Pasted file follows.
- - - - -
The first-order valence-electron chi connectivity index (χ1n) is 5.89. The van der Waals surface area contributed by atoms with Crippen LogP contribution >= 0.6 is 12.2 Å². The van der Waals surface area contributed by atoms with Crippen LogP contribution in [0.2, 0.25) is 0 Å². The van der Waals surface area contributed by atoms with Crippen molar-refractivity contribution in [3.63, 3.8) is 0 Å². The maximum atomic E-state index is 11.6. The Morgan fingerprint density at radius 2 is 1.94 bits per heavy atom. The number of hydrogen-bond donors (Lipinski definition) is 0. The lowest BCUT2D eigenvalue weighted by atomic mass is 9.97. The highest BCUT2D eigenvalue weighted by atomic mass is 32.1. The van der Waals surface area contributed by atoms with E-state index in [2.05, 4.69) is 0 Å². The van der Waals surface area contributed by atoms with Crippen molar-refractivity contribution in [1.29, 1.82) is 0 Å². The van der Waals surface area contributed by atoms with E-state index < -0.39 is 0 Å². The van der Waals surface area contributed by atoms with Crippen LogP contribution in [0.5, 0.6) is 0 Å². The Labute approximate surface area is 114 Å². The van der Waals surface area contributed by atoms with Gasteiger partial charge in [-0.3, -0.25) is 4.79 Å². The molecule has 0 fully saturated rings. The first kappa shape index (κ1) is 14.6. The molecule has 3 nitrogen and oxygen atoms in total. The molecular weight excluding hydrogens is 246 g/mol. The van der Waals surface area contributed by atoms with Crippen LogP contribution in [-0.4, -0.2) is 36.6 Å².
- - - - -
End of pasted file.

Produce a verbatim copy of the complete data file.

The first-order valence-electron chi connectivity index (χ1n) is 5.89. The van der Waals surface area contributed by atoms with Crippen LogP contribution >= 0.6 is 12.2 Å². The van der Waals surface area contributed by atoms with Crippen LogP contribution in [0.2, 0.25) is 0 Å². The van der Waals surface area contributed by atoms with Crippen molar-refractivity contribution in [3.63, 3.8) is 0 Å². The maximum atomic E-state index is 11.6. The Morgan fingerprint density at radius 2 is 1.94 bits per heavy atom. The number of hydrogen-bond donors (Lipinski definition) is 0. The lowest BCUT2D eigenvalue weighted by atomic mass is 9.97. The highest BCUT2D eigenvalue weighted by atomic mass is 32.1. The van der Waals surface area contributed by atoms with E-state index in [2.05, 4.69) is 0 Å². The van der Waals surface area contributed by atoms with Crippen molar-refractivity contribution in [1.29, 1.82) is 0 Å². The van der Waals surface area contributed by atoms with E-state index < -0.39 is 0 Å². The van der Waals surface area contributed by atoms with Crippen LogP contribution in [0.5, 0.6) is 0 Å². The Labute approximate surface area is 114 Å². The van der Waals surface area contributed by atoms with Gasteiger partial charge in [-0.3, -0.25) is 4.79 Å². The molecule has 0 fully saturated rings. The first kappa shape index (κ1) is 14.6. The molecule has 3 nitrogen and oxygen atoms in total. The molecular weight excluding hydrogens is 246 g/mol. The van der Waals surface area contributed by atoms with Crippen LogP contribution in [-0.4, -0.2) is 36.6 Å².